TSR Updatez: As people in Louisville and across the nation continue to put pressure on officials to bring charges against the three officers who killed 26-year-old Breonna Taylor, the only officer who was actually fired in her death is now fighting his termination.
It’s clear people feel that Brett Hankison got lucky when the only discipline he received was getting fired considering many actually want to see him and the two other officers involved behind bars.
So I would imagine there’s a lot of side-eye now that Hankison’s attorney has filed an appeal letter, stating that the termination of his client was unfairly premature, according to CNN. Hankison was officially fired June 23rd in a letter issued by Louisville Police Chief Robert Schroeder who Hankison, “I find your conduct a shock to the conscience…I am alarmed and stunned you used deadly force in this fashion.”
Attorney David Leightty, who is representing Hankison, wrote an appeal letter to the Louisville Metro Police Department stating that his client shouldn’t be punished until the facts of the case are in. “Brett Hankison should not be punished unless the facts show he committed wrongdoing, and the facts are not yet in,” the letter said.
Hankison violated standard operating procedure when his “actions displayed an extreme indifference to the value of human life” when he “wantonly and blindly fired ten (10) rounds” into Breonna’s apartment while she was sleeping, Schroeder wrote in the letter.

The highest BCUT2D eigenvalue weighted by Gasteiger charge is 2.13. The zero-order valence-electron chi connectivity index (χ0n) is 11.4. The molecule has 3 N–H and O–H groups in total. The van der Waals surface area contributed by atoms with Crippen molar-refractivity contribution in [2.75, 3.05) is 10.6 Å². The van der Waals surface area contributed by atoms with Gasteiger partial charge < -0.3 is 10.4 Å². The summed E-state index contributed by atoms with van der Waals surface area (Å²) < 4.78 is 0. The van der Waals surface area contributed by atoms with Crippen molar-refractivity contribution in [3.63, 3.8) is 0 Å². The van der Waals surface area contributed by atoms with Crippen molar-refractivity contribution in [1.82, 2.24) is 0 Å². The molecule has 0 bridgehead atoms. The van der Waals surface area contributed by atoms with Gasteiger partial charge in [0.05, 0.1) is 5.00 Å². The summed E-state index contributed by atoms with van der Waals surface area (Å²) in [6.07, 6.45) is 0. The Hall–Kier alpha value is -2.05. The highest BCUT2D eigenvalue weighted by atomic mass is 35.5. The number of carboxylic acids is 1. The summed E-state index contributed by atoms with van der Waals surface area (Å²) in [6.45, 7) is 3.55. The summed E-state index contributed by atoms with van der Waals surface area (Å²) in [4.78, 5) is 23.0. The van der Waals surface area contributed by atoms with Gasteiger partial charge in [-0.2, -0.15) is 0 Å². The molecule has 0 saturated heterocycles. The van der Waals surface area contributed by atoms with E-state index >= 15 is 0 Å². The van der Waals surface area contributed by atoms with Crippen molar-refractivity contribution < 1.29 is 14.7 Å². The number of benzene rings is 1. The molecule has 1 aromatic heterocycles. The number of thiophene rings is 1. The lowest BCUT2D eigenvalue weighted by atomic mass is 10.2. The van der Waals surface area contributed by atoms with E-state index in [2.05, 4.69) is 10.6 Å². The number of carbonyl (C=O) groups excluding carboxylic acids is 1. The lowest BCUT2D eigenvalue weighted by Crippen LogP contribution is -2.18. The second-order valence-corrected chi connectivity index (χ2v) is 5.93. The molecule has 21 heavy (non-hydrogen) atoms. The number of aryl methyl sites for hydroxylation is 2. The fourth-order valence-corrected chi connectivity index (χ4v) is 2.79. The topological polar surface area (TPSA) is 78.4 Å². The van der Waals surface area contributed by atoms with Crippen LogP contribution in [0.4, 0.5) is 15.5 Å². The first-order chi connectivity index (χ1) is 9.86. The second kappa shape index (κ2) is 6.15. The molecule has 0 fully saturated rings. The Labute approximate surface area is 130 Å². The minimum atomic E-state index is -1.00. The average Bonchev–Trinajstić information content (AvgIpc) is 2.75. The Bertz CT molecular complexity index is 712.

Some of the rounds Hankison fired went into an apartment next door, “endangering the three lives in that apartment,” Schroeder wrote.
Leightly also challenged the allegation made by Schroeder that Hankison “blindly” shot his service weapon during the incident.
Hankison “did not lack cognizance of the direction in which he fired, but acted in quick response to gunfire directed at himself and other officers,” Leightty wrote.
An appeal has also been filed for Hankison to get his job back, according to an attorney for the merit board which handles the appeals process.
“By Kentucky law, any police officer who is a part of a merit system police department that has been terminated, suspended or demoted and then files an appeal for that disciplinary action is entitled to an appeal,” the attorney said.
As protests continue, the state attorney general’s office has yet to complete its investigation into the deadly shooting. We’ll keep you posted on any updates.
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